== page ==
The Board also addressed student health and wellness in the context of Isham Health Center during their meetings. As Bulfinch renovations are expected to be completed in December, the meeting included preliminary discussions on future renovations for Isham Health Center.

Palfrey suggested transforming Isham from an infirmary into a wellness center. While an infirmary focuses on physical well-being, a wellness center would also include emotional well-being and health education on topics like stress and sleep.

“If we had a more appealing facility and a really good program that focused on student health and wellness, I’d love us to be as proficient and as caring in that domain as we are in others,” said Palfrey.

Victor Svec, Instructor and Chair in Russian, discussed the use of technology in the classroom with trustees, demonstrating “Connected Learning” in his paperless approach to teaching. In his Russian classes, students submit their homework via iPads so Svec is able to provide quick and comprehensive feedback to students, which is an example of “Connected Learning,” according to Palfrey.

Donald Slater, Museum Educator at the Robert S. Peabody Museum, also presented on how museum visits can be integrated into classes and curriculum at the Academy, including Spanish, history and art.

On Friday night, trustees and many faculty members attended a celebratory dinner in the Smith Center. The dinner honored Oscar Tang ’56, former President of the Board of Trustees, and his service to Andover, according to the press release.

Tang joined the Board of Trustees in 1995 and was succeeded by Peter Currie ’74 as President of the Board this summer.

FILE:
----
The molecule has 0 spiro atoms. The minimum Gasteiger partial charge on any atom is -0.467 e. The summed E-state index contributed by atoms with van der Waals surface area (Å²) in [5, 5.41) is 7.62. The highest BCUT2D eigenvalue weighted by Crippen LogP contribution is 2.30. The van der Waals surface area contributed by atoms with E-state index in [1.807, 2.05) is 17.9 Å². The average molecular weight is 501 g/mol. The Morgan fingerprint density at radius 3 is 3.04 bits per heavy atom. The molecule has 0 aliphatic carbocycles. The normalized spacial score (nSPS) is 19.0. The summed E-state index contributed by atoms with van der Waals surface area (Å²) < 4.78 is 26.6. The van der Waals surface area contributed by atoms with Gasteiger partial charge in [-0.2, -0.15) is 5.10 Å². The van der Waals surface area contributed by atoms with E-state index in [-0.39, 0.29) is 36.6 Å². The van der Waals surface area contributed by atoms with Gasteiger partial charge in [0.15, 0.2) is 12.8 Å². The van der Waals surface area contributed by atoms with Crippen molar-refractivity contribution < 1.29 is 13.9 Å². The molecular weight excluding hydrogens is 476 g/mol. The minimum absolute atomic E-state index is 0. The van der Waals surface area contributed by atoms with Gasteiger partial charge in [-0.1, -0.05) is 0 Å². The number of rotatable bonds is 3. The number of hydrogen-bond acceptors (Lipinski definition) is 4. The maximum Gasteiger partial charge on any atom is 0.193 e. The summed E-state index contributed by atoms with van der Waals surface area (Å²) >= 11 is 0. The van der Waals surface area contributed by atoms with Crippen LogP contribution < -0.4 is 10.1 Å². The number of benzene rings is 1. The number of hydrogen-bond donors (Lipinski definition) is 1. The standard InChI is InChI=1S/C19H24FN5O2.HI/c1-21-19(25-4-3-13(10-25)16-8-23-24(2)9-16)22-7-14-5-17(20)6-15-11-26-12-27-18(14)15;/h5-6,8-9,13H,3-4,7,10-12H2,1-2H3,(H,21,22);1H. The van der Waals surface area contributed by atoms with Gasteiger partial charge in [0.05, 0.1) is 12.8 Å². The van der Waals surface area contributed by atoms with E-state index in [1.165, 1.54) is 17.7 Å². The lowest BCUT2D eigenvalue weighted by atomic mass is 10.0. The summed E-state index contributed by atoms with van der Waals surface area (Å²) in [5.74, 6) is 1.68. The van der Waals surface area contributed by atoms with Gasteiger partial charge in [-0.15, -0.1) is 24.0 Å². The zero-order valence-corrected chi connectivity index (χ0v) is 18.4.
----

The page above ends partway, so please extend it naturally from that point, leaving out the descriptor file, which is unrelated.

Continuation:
“Between being a student and being involved as an alum, I’m not sure that, in the history of the school, there’s been anyone who has done more for the school than [Tang] has,” said Palfrey. Tang has contributed more than $40 million to the Academy.

Five faculty members were also named recipients of teaching foundations during Friday’s dinner for their outstanding work in the classroom, continuous service to Andover and achievement in their individual disciplines, according to the press release. Teaching foundations are annual awards given to extraordinary teachers.

Peter Cirelli, Instructor and Chair in Music, Peter Drench, Instructor in History, Kevin Heelan, Instructor in Theatre and Dance, Mary Mulligan, Instructor in History and Social Science and Therese Zemlin, Instructor in Art, were honored and received foundations.

Steve Sherrill ’71, Chair of the Academy Resources Committee, announced that the Campaign for Andover has raised $298.8 million towards its $300 million goal. The campaign, started July 2005, will conclude on December 31 this year and has raised more than $91 million for financial aid.

Michael Reist, Chief Investment Officer, reported that the fiscal year 2012 operating results included a surplus of $39,000. The fiscal year 2012 also yielded a 0.2 percent endowment return, a better result than those of other colleges and independent schools which yielded returns of -0.7 percent and -0.3 percent, respectively, according to Reist.

This was Palfrey’s first trustee weekend. “It was extremely helpful,” he said. “I got a lot of feedback from trustees that was constructive and will help me to determine where to put my effort as the organization’s leader.”